side note: monster feats are just like regular feats. I don't get why some GMs house rule that monster feats can't be gained by PCs.

Because of this blurb in horror adventures:

Horror Adventures Page 78 wrote:
Monster feats were introduced in Pathfinder RPG Bestiary, though without a separate tag (all feats in Bestiary are monster feats except Craft Construct). Most of these feats apply specifically to monsters and might grant abilities that could be disruptive in the hands of PCs, although with the GM’s permission PCs can take one of these feats if they meet the prerequisites.

It explicitly takes GM permission to take them.

1) Works for all activatable magic items.

2) Scrolls and activating blindly only.

3) If your caster level is lower than necessary it can happen, so it can apply on both (depending on how low you roll your UMD check to emulate caster level).

4) Yes.

Diego Rossi wrote:


Archives of Nethys wrote:
Bracers of armor cannot have any armor special abilities that add a flat gp amount to their cost.
So the answer to your original question is: They can't.
Title wrote:
Can bracers of armor add anything not flat cost?

LordKailas wrote:
ok, lets focus just on the FAQ. It says you have to use the abilities separately. So, you can't use them together, meaning you can't use them at the same time. So, by a strict interpretation of the FAQ you would have to pick one ability or the other to use during qualifying circumstances since you can't use them together.

Using them separately means that they are applied separately. The FAQ does not say you cannot use them at the same time, just that they must be used separately.

How would you run the quoted question?


So, again, do the attack and damage bonus of swashbuckler weapon training and weapon training (light blades) from fighter both apply on attacks with a rapier?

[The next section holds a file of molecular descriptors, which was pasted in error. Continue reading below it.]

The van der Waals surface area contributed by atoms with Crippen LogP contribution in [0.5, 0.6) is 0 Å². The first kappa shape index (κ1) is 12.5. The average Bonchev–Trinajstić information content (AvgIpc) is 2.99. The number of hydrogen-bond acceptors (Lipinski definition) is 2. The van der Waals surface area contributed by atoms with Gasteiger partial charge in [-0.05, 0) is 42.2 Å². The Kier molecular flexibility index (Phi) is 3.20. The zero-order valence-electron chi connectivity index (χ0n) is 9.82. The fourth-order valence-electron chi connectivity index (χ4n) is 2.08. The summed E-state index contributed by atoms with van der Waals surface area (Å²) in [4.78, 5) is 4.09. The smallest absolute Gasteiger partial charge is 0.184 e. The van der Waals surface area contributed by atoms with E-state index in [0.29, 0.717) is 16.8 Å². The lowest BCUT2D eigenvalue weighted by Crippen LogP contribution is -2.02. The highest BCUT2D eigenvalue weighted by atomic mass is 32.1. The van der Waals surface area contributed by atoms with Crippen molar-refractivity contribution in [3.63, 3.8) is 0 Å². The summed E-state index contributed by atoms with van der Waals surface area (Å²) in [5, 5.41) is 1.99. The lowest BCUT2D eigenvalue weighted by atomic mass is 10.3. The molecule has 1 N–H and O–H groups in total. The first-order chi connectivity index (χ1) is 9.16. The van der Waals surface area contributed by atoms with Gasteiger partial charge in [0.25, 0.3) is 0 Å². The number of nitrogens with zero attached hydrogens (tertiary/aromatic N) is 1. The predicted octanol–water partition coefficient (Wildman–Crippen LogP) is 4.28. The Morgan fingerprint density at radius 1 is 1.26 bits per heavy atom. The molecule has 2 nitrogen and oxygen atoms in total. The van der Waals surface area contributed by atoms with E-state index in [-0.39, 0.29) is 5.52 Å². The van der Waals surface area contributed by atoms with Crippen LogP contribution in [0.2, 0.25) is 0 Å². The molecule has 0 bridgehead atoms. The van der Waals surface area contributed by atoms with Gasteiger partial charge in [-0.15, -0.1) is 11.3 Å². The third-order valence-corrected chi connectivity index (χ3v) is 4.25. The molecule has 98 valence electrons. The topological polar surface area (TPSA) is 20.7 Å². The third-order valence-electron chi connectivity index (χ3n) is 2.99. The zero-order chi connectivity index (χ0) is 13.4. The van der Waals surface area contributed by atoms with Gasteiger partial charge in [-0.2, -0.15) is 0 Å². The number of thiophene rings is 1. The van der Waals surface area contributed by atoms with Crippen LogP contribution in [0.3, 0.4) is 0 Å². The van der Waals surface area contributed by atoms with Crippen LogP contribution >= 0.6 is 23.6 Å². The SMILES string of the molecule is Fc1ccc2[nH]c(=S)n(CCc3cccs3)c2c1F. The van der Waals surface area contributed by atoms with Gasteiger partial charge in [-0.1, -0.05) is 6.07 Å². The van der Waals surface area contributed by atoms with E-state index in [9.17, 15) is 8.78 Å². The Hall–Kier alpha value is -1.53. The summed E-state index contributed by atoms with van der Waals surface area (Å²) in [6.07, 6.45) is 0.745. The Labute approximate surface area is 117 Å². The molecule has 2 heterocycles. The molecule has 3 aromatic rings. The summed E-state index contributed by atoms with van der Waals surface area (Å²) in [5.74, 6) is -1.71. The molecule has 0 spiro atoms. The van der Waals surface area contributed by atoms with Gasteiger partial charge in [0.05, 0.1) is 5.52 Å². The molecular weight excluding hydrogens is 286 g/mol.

Note that they do not say they stack.

LordKailas wrote:
Precise strike (from swash) and sneak attack (via rogue) are different abilities. If I power attack while using the teamwork feat precise strike I get to add the damage from both. The two feats are different abilities that fail to interact with each other in any meaningful way. Your comparison is no different. Because I get to add damage from both this falls into the category of different abilities that stack. Power attack also stacks with enhancement bonuses to damage. It also stacks with the damage bonus due to strength.

What part of the FAQ saying to treat them as separate abilities do you not understand? Having two sources of sneak attack is no different than having a source of precise strike, and a source of sneak attack. You apply all relevant abilities in situations where they apply.

Different abilities stack unless otherwise specified. Abilities of the same name do not stack unless otherwise specified.

Incorrect, let's look at that FAQ again.

FAQ wrote:

Channel Energy: If I have this ability from more than one class, do they stack?

No—unless an ability specifically says it stacks with similar abilities (such as an assassin's sneak attack), or adds in some way based on the character's total class levels (such as improved uncanny dodge), the abilities don't stack and you have to use them separately. Therefore, cleric channeling doesn't stack with paladin channeling, necromancer channeling, oracle of life channeling, and so on.

Name has nothing to do with their stacking, it's them being similar abilities.

So, again, do the attack and damage bonus of swashbuckler weapon training and weapon training (light blades) from fighter both apply on attacks with a rapier?

Note that they do not say they stack.

LordKailas wrote:
Conversely, if two different abilities do not stack it means you do not get to add them together and/or apply both of them. If two abilities are in effect at the same time and they do not stack then they overlap.

Precise strike (from swash) and sneak attack (via rogue) do not say they stack, nor do they stack for determining each other's effects. Do they both apply on a flanking attack where precise strike was used?


Stacking vs non-stacking example 1

I have channel energy 2d6 3/day from class A and channel energy 1d6 3/day from class B.

If the two abilities stack, then this means I get channel energy 3d6 3/day.

If the two abilities do not stack then it means I have channel energy 2d6 3/day and channel energy 1d6 3/day. I can't use my 1d6 uses of channel energy to trigger my 2d6 channel energy ability or vise versa.

Correct, you have 2 different abilities that grant uses of different channels, and since each ability takes a standard action to use you cannot apply both at the same time.

Similarly but different, a monk and an Ioran paladin would grant two different ki pools. However, since only some monk abilities are specific to that ki pool you could spend ki from either pool for the other ones.